Mystery crime fiction written in the Golden Age of Murder A classic Golden Age mystery from acclaimed author E.C.R. Lorac '...this crime is conditioned by the place. To understand the one you've got to study the other.' The Garths had farmed their fertile acres for generations, and fine land it was with the towering hills of the Lake Country on the far horizon. Here hot-tempered Robert Garth, still hale and hearty at eighty-two, ruled Garthmere Hall with a rod of iron. Until, that is, old Garth was found dead—'dead as mutton'—in the trampled mud of the ancient outhouse. Glowering clouds gather over the dramatic dales and fells as seasoned investigator Chief Inspector Macdonald arrives in the north country. Awaiting him are the reticent Garths and their guarded neighbors of the Lune Valley; and a battle of wits to unearth their murderous secrets. First published in 1944, Fell Murder is a tightly-paced mystery with authentic depictions of its breathtaking locales and Second World War setting. This edition also includes the rare E.C.R. Lorac short story 'The Live Wire'.
A unique study providing evidence that murder is predictable and the exceptionally high murder rate in the United States is reduceable. Part I examines 50 case histories and an analysis of 912 homicides from an original study made in Erie County (Buffalo), New York. Part II discusses multicide, serial killers, and mass murderers. Part III covers assassinations and executions and a final part presents conclusions.
'For if once a man indulges himself in murder, very soon he comes to think little of robbing; and from robbing he comes next to drinking and Sabbath-breaking, and from that to incivility and procrastination' Thomas De Quincey's three essays 'On Murder Considered as One of the Fine Arts' centre on the notorious career of the murderer John Williams, who in 1811 brutally killed seven people in London's East End. De Quincey's response to Williams's attacks turns morality on its head, celebrating and coolly dissecting the art of murder and its perfections. Ranging from gruesomely vivid reportage and brilliantly funny satiric high jinks to penetrating literary and aesthetic criticism, the essays had a remarkable impact on crime, terror, and detective fiction, as well as on the rise of nineteenth-century decadence. The volume also contains De Quincey's best-known piece of literary criticism, 'On the Knocking at the Gate in Macbeth', and his finest tale of terror, 'The Avenger', a disturbing exploration of violence, vigilantism, and religious persecution. ABOUT THE SERIES: For over 100 years Oxford World's Classics has made available the widest range of literature from around the globe. Each affordable volume reflects Oxford's commitment to scholarship, providing the most accurate text plus a wealth of other valuable features, including expert introductions by leading authorities, helpful notes to clarify the text, up-to-date bibliographies for further study, and much more.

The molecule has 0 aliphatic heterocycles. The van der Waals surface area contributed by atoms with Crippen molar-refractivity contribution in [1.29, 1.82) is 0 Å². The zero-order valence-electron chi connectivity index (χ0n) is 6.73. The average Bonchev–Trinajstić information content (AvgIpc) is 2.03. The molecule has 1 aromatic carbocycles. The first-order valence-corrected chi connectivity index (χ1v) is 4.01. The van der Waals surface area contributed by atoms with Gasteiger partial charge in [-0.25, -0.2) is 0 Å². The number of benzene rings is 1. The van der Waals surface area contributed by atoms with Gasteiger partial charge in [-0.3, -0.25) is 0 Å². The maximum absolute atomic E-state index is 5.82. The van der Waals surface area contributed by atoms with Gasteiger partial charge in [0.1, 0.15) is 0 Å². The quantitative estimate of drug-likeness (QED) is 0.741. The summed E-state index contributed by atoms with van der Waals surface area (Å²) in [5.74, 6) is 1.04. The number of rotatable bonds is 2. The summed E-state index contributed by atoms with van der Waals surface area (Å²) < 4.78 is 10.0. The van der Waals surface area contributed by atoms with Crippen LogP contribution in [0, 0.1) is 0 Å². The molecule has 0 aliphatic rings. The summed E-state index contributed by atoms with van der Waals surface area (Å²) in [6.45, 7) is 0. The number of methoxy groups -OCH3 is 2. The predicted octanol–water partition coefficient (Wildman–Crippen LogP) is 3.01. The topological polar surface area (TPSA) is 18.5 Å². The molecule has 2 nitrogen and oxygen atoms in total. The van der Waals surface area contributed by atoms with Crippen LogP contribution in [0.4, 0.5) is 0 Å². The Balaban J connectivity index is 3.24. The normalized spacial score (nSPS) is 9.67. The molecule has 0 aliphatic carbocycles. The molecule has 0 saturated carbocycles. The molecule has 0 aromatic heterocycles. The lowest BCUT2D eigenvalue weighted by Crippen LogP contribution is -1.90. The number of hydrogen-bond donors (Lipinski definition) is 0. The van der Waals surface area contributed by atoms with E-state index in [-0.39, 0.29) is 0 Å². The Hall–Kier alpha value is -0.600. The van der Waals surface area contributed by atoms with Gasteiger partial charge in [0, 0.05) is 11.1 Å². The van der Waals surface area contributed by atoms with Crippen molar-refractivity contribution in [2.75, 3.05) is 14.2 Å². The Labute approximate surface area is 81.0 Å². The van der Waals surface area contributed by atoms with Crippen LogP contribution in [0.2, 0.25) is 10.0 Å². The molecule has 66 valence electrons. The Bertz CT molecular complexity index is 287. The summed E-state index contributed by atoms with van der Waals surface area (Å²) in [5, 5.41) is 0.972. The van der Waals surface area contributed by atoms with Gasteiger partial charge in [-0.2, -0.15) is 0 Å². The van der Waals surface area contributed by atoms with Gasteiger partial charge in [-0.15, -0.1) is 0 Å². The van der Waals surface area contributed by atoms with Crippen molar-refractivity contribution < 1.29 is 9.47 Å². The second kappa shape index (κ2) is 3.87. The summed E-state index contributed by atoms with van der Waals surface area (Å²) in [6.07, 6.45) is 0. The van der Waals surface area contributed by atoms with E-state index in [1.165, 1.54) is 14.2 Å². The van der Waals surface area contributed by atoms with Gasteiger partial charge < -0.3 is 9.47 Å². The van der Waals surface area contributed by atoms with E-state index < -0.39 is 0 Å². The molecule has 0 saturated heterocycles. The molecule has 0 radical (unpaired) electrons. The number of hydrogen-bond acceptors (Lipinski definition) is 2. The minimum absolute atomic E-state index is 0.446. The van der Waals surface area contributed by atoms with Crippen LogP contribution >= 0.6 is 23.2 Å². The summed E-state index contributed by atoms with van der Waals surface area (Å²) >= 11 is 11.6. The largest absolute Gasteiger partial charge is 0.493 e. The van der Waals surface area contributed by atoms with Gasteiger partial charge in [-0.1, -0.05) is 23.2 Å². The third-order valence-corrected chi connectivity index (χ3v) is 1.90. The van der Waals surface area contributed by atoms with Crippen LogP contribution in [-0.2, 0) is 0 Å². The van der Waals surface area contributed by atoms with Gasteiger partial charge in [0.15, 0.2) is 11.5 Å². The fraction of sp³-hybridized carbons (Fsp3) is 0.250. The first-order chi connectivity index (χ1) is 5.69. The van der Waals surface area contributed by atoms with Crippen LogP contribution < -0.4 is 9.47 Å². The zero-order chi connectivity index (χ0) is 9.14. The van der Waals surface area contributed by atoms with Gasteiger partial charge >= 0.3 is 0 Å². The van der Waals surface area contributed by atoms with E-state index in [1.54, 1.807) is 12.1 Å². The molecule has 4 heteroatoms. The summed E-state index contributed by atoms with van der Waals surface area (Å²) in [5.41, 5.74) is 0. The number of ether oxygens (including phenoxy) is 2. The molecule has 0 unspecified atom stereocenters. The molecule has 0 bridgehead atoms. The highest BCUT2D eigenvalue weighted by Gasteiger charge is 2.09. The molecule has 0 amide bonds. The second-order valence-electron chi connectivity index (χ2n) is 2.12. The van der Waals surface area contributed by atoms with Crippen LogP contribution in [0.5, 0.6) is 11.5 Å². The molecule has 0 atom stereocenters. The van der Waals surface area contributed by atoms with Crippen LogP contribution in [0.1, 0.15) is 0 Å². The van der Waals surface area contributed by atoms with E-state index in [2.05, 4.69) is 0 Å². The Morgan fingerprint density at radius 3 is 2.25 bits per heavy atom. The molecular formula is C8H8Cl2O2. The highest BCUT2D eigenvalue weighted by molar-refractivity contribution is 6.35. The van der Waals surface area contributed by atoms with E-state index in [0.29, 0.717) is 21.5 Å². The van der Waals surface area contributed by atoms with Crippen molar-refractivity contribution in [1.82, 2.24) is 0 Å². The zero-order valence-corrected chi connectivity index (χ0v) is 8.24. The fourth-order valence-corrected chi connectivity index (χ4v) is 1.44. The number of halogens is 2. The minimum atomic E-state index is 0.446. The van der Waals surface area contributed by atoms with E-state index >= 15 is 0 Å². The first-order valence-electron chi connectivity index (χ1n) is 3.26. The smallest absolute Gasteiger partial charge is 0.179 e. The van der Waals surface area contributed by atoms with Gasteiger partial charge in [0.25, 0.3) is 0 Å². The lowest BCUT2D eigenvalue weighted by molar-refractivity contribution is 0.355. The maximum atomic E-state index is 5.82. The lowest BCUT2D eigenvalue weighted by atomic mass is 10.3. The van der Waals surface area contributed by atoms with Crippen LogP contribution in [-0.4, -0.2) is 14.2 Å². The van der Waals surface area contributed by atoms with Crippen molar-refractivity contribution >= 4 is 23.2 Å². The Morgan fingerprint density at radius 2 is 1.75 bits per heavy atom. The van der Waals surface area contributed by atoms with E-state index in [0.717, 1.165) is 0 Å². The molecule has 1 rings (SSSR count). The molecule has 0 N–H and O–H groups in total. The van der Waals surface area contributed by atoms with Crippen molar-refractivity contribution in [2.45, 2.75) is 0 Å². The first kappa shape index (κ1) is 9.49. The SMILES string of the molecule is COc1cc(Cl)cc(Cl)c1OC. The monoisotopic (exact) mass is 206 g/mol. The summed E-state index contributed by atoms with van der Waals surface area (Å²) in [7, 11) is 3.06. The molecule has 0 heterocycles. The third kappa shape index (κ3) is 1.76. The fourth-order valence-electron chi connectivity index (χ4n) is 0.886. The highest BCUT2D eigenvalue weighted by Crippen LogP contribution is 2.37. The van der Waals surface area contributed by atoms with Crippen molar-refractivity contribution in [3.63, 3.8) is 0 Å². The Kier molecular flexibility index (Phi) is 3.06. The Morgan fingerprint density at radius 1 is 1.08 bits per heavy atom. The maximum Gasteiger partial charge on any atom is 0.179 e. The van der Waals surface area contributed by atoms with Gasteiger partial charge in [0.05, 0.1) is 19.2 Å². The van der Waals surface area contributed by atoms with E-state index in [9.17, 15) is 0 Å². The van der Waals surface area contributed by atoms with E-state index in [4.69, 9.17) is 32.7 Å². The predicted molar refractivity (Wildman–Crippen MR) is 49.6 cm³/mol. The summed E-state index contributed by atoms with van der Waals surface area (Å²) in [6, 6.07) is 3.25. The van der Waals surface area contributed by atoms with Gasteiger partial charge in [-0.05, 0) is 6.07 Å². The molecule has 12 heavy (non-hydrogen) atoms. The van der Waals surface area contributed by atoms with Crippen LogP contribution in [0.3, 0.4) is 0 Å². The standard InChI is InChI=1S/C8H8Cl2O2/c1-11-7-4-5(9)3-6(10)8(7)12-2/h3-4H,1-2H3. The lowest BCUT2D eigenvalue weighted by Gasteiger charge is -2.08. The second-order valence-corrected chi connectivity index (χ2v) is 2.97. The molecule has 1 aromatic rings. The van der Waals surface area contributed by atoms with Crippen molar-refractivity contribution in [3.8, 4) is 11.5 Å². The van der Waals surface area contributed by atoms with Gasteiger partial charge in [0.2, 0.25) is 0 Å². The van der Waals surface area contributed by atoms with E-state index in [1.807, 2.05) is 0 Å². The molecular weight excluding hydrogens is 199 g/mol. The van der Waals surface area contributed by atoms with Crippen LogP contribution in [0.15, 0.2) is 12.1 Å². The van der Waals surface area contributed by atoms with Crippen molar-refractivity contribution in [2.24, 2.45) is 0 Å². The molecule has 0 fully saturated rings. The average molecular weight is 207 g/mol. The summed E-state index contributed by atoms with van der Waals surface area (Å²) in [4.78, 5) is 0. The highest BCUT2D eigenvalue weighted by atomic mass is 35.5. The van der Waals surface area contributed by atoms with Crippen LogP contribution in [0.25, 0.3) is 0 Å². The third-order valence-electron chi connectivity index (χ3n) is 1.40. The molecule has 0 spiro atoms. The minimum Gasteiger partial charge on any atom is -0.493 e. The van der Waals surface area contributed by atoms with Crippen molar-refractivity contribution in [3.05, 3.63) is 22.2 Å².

Geoffrey Howse delves into the his crime files covering 200 years of the area's darkest past. Events covered include long forgotten cases that made the headlines in their day as well as others more famous: Britain's first railway murder, the first criminal to be caught via wireless telegraphy and the anarchists who left a trail of murder and mayhem following a raid on a Tottenham factory. There are many other cases to appeal to anyone with an interest in the local and social history of North London.
THE ROMAN MYSTERIES meets Sherlock Holmes! In the mean streets of Victorian London lies the body of wealthy Mr Montgomery. The police must move fast to catch his killer. They need an insider, someone streetwise, cunning, bold . . . someone like Alfie. When Inspector Denham makes him an offer he can't refuse, it's up to Alfie and his gang to sift clues, shadow suspects and negotiate a sinister world of double-dealing and danger - until the shocking truth is revealed. The first action-packed adventure in THE LONDON MURDER MYSTERIES series.